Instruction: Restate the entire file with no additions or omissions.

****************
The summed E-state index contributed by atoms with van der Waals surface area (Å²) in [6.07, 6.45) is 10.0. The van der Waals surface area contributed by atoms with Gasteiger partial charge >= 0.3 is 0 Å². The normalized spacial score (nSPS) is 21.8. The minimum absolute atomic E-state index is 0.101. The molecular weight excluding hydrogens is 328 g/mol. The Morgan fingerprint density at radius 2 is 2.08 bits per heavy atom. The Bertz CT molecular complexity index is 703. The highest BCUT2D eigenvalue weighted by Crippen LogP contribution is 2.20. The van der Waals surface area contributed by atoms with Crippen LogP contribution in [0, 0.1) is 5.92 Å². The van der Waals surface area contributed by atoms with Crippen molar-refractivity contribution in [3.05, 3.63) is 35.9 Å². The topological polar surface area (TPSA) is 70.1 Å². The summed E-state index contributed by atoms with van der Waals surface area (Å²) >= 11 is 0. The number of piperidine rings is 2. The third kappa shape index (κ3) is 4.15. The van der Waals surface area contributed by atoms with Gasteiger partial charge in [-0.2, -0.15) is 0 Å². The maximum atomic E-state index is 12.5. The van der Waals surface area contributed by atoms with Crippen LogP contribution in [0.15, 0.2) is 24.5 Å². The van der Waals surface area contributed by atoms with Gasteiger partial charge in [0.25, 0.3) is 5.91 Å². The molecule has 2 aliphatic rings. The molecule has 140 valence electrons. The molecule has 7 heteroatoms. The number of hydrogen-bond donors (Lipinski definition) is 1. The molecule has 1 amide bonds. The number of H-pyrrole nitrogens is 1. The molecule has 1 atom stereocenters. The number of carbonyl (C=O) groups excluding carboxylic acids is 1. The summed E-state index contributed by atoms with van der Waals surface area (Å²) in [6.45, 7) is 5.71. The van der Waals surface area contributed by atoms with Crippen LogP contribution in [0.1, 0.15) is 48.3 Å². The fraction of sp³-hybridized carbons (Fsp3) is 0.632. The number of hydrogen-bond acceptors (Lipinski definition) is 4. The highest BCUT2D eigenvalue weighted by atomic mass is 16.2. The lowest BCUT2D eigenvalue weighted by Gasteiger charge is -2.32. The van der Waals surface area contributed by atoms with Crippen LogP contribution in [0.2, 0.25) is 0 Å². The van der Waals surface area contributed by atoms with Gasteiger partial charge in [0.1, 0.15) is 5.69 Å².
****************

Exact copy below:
The summed E-state index contributed by atoms with van der Waals surface area (Å²) in [6.07, 6.45) is 10.0. The van der Waals surface area contributed by atoms with Gasteiger partial charge >= 0.3 is 0 Å². The normalized spacial score (nSPS) is 21.8. The minimum absolute atomic E-state index is 0.101. The molecular weight excluding hydrogens is 328 g/mol. The Morgan fingerprint density at radius 2 is 2.08 bits per heavy atom. The Bertz CT molecular complexity index is 703. The highest BCUT2D eigenvalue weighted by Crippen LogP contribution is 2.20. The van der Waals surface area contributed by atoms with Crippen LogP contribution in [0, 0.1) is 5.92 Å². The van der Waals surface area contributed by atoms with Crippen molar-refractivity contribution in [3.05, 3.63) is 35.9 Å². The topological polar surface area (TPSA) is 70.1 Å². The summed E-state index contributed by atoms with van der Waals surface area (Å²) >= 11 is 0. The number of piperidine rings is 2. The third kappa shape index (κ3) is 4.15. The van der Waals surface area contributed by atoms with Gasteiger partial charge in [-0.2, -0.15) is 0 Å². The maximum atomic E-state index is 12.5. The van der Waals surface area contributed by atoms with Crippen LogP contribution in [0.15, 0.2) is 24.5 Å². The van der Waals surface area contributed by atoms with Gasteiger partial charge in [0.25, 0.3) is 5.91 Å². The molecule has 2 aliphatic rings. The molecule has 140 valence electrons. The molecule has 7 heteroatoms. The number of hydrogen-bond donors (Lipinski definition) is 1. The molecule has 1 amide bonds. The number of H-pyrrole nitrogens is 1. The molecule has 1 atom stereocenters. The number of carbonyl (C=O) groups excluding carboxylic acids is 1. The summed E-state index contributed by atoms with van der Waals surface area (Å²) in [6.45, 7) is 5.71. The van der Waals surface area contributed by atoms with Crippen LogP contribution in [0.1, 0.15) is 48.3 Å². The fraction of sp³-hybridized carbons (Fsp3) is 0.632. The number of hydrogen-bond acceptors (Lipinski definition) is 4. The highest BCUT2D eigenvalue weighted by atomic mass is 16.2. The lowest BCUT2D eigenvalue weighted by Gasteiger charge is -2.32. The van der Waals surface area contributed by atoms with Crippen LogP contribution in [0.2, 0.25) is 0 Å². The van der Waals surface area contributed by atoms with Gasteiger partial charge in [0.1, 0.15) is 5.69 Å².